Paul’s Second Letter to Timothy
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Introduction to Paul’s Second Letter to Timothy
This letter is one of three grouped together as the Pastoral Letters. Go to the Introduction to Paul’s First Letter to Timothy for Dr. Hunt’s introduction to the Pastoral Letters.
This Epistle is now generally recognized as Paul’s final message, and was written during the closing days of the apostle’s ministry. Paul was arrested, probably at Nicopolis, and then taken to Rome and thrust into a dungeon to await sentence and execution. It is significant, therefore, that this closing message should be addressed to the young man whom Paul lovingly designated as “my son” (II Tim. 2:1).
The Second Letter to Timothy contains two main ideas, which are expressed in various ways and emphasized throughout the Letter. First, Paul sought by every means at his command to impart new strength, courage, and endurance to Timothy. Mention has already been made regarding Timothy’s apparent inability to cope with difficult situations, especially when he was called upon to act without the assistance of Paul. This second message may be regarded as adding emphasis to what had been written in the First Letter. However, Paul now recognized that the time of his departure had come, and he sought to prepare Timothy for those strenuous days ahead when the young helper would be called upon to stand alone. Hence the urgent appeal to “be steady, endure suffering, do the work of an evangelist, fulfil your ministry” (II Tim. 4:5).
Second, Paul desired that Timothy should come with all speed to Rome. This request appears twice (II Tim. 4:9 and 21), and may also be read between the lines in several other places in the Epistle. Timothy was also requested to bring with him “the cloak . . . the books . . . and . . . the parchments” (II Tim. 4:13). It is easy to understand why the cloak would be needed in the cold, damp, Roman prison; but we may wonder what was back of the urgent call for the books and parchments. Perhaps the answer is to be found in the brief statement, “Luke alone is with me” (II Tim. 4:11). At that time, Luke had collected considerable material for his projected Gospel, and also for the Book of Acts. It seems possible, therefore, that during this period of imprisonment Paul had been urging Luke to carry through this literary undertaking with all speed, and the books and parchments may have been needed to complete these important records. Thus Paul’s final thought was to carry the Gospel message even farther afield than had been possible through his missionary journeys, using the writings of Luke for this purpose.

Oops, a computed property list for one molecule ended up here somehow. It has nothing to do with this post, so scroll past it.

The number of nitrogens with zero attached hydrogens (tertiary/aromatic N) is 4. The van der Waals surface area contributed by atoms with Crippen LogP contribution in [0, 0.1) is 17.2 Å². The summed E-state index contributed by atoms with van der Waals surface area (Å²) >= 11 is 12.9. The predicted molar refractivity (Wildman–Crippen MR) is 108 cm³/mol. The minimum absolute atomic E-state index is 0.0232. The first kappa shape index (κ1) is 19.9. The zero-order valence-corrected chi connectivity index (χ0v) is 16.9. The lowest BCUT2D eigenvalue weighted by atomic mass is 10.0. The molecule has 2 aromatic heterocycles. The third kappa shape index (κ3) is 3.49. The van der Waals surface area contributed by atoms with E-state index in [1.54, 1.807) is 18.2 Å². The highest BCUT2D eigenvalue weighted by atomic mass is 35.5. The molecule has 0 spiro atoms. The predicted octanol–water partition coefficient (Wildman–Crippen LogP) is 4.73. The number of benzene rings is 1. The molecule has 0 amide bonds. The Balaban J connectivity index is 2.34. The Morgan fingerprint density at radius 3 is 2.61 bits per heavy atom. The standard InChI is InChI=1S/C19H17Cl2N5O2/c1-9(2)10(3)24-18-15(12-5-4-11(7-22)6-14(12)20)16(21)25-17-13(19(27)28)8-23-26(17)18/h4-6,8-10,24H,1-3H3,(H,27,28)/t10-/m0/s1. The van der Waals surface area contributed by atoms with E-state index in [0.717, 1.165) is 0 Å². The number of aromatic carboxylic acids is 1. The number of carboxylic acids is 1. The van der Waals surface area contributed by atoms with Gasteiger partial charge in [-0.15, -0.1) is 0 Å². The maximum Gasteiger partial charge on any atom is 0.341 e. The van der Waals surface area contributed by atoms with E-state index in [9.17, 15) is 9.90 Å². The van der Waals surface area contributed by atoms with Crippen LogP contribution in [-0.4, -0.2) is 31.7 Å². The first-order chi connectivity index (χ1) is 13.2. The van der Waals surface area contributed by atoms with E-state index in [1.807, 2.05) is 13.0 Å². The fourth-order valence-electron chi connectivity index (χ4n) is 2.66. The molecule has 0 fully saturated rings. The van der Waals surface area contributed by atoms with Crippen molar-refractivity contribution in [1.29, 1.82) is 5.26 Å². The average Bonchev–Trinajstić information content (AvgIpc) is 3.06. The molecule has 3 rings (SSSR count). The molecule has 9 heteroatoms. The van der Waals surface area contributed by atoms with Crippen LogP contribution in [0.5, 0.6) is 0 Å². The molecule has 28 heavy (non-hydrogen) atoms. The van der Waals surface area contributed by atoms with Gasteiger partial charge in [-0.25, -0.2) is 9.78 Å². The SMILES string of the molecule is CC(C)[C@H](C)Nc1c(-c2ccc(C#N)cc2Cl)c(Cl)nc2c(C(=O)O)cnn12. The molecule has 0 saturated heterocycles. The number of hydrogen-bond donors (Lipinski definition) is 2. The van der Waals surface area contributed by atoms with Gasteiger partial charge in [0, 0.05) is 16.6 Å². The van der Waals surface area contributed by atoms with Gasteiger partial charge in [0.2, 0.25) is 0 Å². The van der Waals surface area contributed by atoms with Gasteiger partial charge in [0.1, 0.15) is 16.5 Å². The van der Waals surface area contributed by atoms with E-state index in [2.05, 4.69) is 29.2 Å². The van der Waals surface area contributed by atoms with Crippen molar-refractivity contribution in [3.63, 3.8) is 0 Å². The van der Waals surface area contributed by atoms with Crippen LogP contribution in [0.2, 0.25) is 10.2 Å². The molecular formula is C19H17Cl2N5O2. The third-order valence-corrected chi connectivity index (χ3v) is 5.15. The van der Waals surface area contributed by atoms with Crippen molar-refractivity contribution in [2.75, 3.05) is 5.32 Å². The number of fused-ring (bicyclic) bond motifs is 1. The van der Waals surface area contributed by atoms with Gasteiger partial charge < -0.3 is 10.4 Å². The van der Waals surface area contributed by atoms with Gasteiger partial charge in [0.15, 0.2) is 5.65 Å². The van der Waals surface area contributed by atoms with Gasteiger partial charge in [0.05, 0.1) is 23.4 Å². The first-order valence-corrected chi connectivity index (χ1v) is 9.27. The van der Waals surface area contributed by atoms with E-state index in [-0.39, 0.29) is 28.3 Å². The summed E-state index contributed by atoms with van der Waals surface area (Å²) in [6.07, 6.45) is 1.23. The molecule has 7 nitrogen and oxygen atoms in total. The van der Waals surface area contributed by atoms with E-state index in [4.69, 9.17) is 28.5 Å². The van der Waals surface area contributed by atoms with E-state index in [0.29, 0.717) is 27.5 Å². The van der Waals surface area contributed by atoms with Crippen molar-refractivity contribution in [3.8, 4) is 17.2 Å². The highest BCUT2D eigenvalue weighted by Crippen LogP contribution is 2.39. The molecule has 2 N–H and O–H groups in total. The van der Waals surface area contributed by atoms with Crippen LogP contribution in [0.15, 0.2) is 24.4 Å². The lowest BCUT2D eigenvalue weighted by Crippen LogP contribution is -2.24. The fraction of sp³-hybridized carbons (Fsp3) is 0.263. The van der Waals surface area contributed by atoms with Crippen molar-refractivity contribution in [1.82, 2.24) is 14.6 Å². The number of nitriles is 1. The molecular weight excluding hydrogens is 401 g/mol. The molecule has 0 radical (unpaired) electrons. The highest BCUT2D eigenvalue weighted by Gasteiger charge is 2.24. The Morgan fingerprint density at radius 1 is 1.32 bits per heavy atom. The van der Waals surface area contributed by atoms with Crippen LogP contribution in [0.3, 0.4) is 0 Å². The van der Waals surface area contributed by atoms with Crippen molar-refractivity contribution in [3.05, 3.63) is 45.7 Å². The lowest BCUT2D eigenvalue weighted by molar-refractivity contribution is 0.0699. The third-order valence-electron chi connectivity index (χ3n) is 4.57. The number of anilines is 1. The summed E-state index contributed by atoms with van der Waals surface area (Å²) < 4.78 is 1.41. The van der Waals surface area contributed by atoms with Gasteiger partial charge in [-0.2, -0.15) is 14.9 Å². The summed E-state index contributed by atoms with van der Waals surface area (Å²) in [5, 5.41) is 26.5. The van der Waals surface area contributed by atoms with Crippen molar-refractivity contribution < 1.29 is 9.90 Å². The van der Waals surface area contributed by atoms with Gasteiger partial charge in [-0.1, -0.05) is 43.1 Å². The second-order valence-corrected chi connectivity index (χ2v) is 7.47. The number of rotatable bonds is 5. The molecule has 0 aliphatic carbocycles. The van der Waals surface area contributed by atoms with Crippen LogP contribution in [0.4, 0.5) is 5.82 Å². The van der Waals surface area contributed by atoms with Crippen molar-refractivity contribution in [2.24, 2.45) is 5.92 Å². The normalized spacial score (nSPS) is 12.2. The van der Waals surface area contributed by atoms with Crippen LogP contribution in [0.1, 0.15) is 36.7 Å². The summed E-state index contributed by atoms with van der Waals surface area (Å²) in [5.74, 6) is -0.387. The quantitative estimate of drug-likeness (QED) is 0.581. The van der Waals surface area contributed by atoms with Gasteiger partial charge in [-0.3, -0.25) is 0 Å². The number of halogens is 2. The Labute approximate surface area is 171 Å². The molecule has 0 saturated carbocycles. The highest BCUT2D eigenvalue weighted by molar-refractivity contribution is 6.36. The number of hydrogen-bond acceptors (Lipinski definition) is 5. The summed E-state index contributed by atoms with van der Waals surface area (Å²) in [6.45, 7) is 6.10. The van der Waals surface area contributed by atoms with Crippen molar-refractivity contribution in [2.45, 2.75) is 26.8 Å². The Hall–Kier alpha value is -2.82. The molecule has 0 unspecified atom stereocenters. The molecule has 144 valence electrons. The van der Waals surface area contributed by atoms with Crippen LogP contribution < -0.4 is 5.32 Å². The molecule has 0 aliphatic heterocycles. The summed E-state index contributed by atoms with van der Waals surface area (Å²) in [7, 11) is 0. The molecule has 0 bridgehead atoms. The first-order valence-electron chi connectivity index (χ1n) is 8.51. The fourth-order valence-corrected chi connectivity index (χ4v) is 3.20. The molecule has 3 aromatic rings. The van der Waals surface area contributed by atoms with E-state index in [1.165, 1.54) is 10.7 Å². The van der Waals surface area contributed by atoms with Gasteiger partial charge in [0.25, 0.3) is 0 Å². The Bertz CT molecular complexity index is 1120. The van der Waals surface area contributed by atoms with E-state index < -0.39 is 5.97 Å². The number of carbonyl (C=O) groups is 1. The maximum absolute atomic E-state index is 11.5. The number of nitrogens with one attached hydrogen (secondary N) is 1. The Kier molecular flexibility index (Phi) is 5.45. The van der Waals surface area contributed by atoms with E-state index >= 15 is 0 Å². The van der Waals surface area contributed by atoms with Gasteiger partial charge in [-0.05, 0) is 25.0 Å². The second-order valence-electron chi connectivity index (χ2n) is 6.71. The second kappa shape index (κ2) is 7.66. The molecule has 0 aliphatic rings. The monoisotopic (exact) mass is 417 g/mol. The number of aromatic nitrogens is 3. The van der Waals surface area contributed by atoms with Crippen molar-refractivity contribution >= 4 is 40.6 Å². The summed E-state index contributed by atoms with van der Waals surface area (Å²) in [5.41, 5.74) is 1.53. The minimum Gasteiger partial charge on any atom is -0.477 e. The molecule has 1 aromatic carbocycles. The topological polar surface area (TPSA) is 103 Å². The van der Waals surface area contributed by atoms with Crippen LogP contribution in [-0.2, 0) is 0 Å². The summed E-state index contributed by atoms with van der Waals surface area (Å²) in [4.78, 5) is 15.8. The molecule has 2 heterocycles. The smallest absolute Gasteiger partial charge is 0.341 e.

“I HAVE FINISHED MY COURSE.” Something of great historical importance happened during the period of Paul’s final missionary activities. At that time, Nero was the Roman emperor, and he had already begun a persecution of the Christians. Then came the great fire of Rome, when a large section of the city was destroyed (A.D. 64). History attributes the fire to the foolish actions of Nero, but Nero blamed the Christians for the catastrophe. This happening immediately brought about a great change in Roman policy. Heretofore, the Romans had tolerated various religious beliefs among the nations that constituted the empire; but following the fire, a decision was made to stamp out Christianity. The fire, of course, was the excuse for this action; but the real cause was that Rome was beginning to fear Christianity. Already Christians everywhere were proclaiming Jesus Christ as “King of kings”—and the Romans regarded this as a growing threat to the empire. Consequently a bitter persecution was launched against the Christians, and many of them were arrested and put to death.
Among the Christian leaders arrested at that time was Peter, who was then conducting his ministry in Rome, as already mentioned. Paul, who was wintering at Nicopolis, was also arrested and taken to Rome under heavy guard, where he was thrust into prison. This would be around A.D. 67. There seems a possibility that the two apostles were lodged in the same prison at this time. Prior to this, there was considerable disagreement between Peter and Paul, as already intimated; but there is a tradition that during this period of imprisonment the two apostles were brought together, and there was a complete reconciliation. There is a further story which tells how Peter managed to gain temporary freedom, but feeling that an escape in this way might be regarded as a second denial of his Lord, he returned to the prison, and shortly afterward was crucified. An early writer tells how Peter, deeming himself unworthy of the same form of execution as his Lord, begged his executioners to reverse the cross; so Peter was crucified head downward.